The Republic Workers Remind Us That Direct Action Gets the Goods

By Jake Carman

At a time when Big Business gets big government bailouts but workers are laid off and tenants and homeowners are evicted, the employees of the Republic Windows and Doors factory in Chicago have taken matters into their own hands. And they have won.

On December 5, following the announcement that the factory of 300 employees would close in three days, 250 of those workers began a sit-down strike; a move that could catalyze a working-class renaissance of resistance in the United States.

Republic CEO Rich Gillman had informed the workers that although Bank of America recently received a $25 billion bailout, it was pulling its loan from the factory. As a result, Gillman gave his employees three days notice of Republic’s closure – well short of the 60 days notice required by federal law.

Facing the grim prospect of joining countless others in the unemployment line, the workers – members of the United Electrical Workers (UE) Local 1110 – refused to leave. The occupation lasted five days and quickly earned attention from the media, politicians and others, shaming Bank of America back to the bargaining table. The well-known activist Reverend Jesse Jackson brought food to the workers, saying, "These workers are to this struggle perhaps what Rosa Parks was to social justice 50 years ago...This, in many ways, is the beginning of a larger movement for mass action to resist economic violence." President-elect Barack Obama also offered his support. "When it comes to the situation here in Chicago," he said, "with the workers who are asking for their benefits and payments they have earned, I think they are absolutely right…what's happening to them is reflective of what’s happening across this economy."

On December 9, Illinois Governor Rod Blagojevich announced that his state's government would boycott Bank of America until the loan to Republic was reinstated. The next morning, however, the FBI arrested Blagojevich for alleged corruption. As a result, media attention shifted from the Republic factory to the Governor’s arrest, and all the cars on the street outside of the factory were towed. The workers inside then issued a call for support, fearing a raid on their plant. The raid, however, never came.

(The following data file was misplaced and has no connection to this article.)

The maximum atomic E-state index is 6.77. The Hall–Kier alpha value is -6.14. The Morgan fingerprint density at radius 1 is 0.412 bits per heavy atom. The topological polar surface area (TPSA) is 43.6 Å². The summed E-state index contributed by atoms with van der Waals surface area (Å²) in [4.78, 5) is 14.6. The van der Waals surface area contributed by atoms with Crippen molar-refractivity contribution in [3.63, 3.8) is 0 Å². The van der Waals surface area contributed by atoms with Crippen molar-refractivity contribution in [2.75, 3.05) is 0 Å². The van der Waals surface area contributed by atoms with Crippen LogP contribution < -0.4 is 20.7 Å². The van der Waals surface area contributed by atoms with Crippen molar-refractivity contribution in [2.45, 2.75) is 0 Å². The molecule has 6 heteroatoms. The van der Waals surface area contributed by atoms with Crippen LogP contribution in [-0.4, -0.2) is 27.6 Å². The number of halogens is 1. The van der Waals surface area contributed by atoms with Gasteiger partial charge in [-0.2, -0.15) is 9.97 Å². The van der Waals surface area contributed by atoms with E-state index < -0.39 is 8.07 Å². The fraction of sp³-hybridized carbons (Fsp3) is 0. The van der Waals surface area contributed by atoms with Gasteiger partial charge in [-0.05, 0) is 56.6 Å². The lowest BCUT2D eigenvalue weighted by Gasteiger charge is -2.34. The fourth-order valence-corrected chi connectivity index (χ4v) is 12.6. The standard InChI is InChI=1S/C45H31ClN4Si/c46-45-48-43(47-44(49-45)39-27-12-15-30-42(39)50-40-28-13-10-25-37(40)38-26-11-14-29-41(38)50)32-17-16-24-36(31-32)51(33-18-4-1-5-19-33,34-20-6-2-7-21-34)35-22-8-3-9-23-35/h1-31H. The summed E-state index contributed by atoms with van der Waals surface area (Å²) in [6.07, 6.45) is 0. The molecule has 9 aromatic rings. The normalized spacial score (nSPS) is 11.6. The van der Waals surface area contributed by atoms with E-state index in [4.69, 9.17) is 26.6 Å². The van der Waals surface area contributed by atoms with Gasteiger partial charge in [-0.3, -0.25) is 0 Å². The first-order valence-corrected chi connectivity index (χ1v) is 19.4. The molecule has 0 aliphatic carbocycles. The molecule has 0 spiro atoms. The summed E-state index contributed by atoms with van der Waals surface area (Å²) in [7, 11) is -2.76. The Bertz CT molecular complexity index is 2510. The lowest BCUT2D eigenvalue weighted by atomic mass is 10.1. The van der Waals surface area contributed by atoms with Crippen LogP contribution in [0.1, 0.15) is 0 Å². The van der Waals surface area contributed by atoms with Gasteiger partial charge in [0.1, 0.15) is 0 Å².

The politicians and corporate media were not the only ones paying attention. According to Giuseppe, an eyewitness to the occupation who preferred to use just his first name, "There is definitely an increased sense of class consciousness...other workers have been inspired." He also said that the mainstream unions, who previously shunned UE, have pledged to use similar tactics, and Republic workers have vowed to offer the same kind of solidarity and support that they received to others struggling in the future.

After only five days of occupation, media attention and the resulting public outcry, Bank of America agreed to reinstate some of their loan, along with $400,000 from JP Morgan Chase. According to the Chicago Independent Media Center, "Late Wednesday night...more than 200 workers and members of UE Local 1110 voted unanimously to accept a $1.75 million settlement that includes eight weeks of back pay, two months of continued health coverage and compensation for unused vacation time." "We fought to make them pay what they owe us, and we won," said Local 1110 representatives.

Republic has stated that it will not reopen the plant, and neither will its landlord, the Mars candy corporation. The union, according to Giuseppe, "has created the ‘Windows of Opportunities Fund’ to raise the money to buy the factory, which would make it essentially worker-managed. There hasn’t been discussion about what that would look like."

As Boston City Councilor Chuck Turner said in an interview, "The workers in Chicago are showing us the way...We see them stand up and say 'If them, why not us?' That's the nature of evolutionary/revolutionary change." Like the Chicago workers who led the 1880s movement that won us the eight-hour day, the workers of the Republic Windows and Doors factory are an example for the rest of us. The government is willing to use our tax dollars to help the richest CEOs keep their companies, but when it comes to defending what is ours – our jobs, our homes, our communities and our futures – the only way to win is to band together and fight back. "They want the poor person to stay down. We're here, and we're not going anywhere until we get what's fair and what's ours," Silvia Mazon, 47, told the New York Times. Mazon is a formerly apolitical mother and worker at the factory for 13 years. "They thought they would get rid of us easily," she said, "but if we have to be here for Christmas, it doesn't matter."

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